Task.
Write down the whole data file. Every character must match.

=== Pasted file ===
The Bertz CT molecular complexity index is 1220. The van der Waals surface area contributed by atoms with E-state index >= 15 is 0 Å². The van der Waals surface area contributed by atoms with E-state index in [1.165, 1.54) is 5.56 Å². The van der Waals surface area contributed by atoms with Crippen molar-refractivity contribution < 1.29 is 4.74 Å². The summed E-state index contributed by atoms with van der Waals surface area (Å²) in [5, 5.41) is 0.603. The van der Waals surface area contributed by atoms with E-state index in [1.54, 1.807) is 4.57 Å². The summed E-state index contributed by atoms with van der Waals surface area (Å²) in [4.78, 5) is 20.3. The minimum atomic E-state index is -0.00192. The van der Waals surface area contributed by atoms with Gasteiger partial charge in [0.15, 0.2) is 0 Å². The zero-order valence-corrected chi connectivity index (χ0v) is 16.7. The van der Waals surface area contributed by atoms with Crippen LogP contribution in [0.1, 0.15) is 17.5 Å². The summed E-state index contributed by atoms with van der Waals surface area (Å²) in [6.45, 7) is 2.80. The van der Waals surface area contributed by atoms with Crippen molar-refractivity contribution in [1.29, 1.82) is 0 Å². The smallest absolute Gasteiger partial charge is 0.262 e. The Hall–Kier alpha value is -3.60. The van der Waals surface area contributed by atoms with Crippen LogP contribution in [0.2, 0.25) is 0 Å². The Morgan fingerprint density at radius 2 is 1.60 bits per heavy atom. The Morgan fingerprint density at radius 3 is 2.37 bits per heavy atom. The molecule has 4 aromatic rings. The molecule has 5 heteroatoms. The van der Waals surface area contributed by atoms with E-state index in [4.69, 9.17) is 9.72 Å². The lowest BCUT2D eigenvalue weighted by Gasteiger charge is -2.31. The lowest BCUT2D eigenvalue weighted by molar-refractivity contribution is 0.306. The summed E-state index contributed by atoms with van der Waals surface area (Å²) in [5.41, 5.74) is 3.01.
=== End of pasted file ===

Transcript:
The Bertz CT molecular complexity index is 1220. The van der Waals surface area contributed by atoms with E-state index >= 15 is 0 Å². The van der Waals surface area contributed by atoms with E-state index in [1.165, 1.54) is 5.56 Å². The van der Waals surface area contributed by atoms with Crippen molar-refractivity contribution < 1.29 is 4.74 Å². The summed E-state index contributed by atoms with van der Waals surface area (Å²) in [5, 5.41) is 0.603. The van der Waals surface area contributed by atoms with E-state index in [1.54, 1.807) is 4.57 Å². The summed E-state index contributed by atoms with van der Waals surface area (Å²) in [4.78, 5) is 20.3. The minimum atomic E-state index is -0.00192. The van der Waals surface area contributed by atoms with Gasteiger partial charge in [0.15, 0.2) is 0 Å². The zero-order valence-corrected chi connectivity index (χ0v) is 16.7. The van der Waals surface area contributed by atoms with Crippen LogP contribution in [0.1, 0.15) is 17.5 Å². The summed E-state index contributed by atoms with van der Waals surface area (Å²) in [6.45, 7) is 2.80. The van der Waals surface area contributed by atoms with Crippen molar-refractivity contribution in [1.29, 1.82) is 0 Å². The smallest absolute Gasteiger partial charge is 0.262 e. The Hall–Kier alpha value is -3.60. The van der Waals surface area contributed by atoms with Crippen LogP contribution in [0.2, 0.25) is 0 Å². The Morgan fingerprint density at radius 2 is 1.60 bits per heavy atom. The Morgan fingerprint density at radius 3 is 2.37 bits per heavy atom. The molecule has 4 aromatic rings. The molecule has 5 heteroatoms. The van der Waals surface area contributed by atoms with E-state index in [4.69, 9.17) is 9.72 Å². The lowest BCUT2D eigenvalue weighted by Gasteiger charge is -2.31. The lowest BCUT2D eigenvalue weighted by molar-refractivity contribution is 0.306. The summed E-state index contributed by atoms with van der Waals surface area (Å²) in [5.41, 5.74) is 3.01.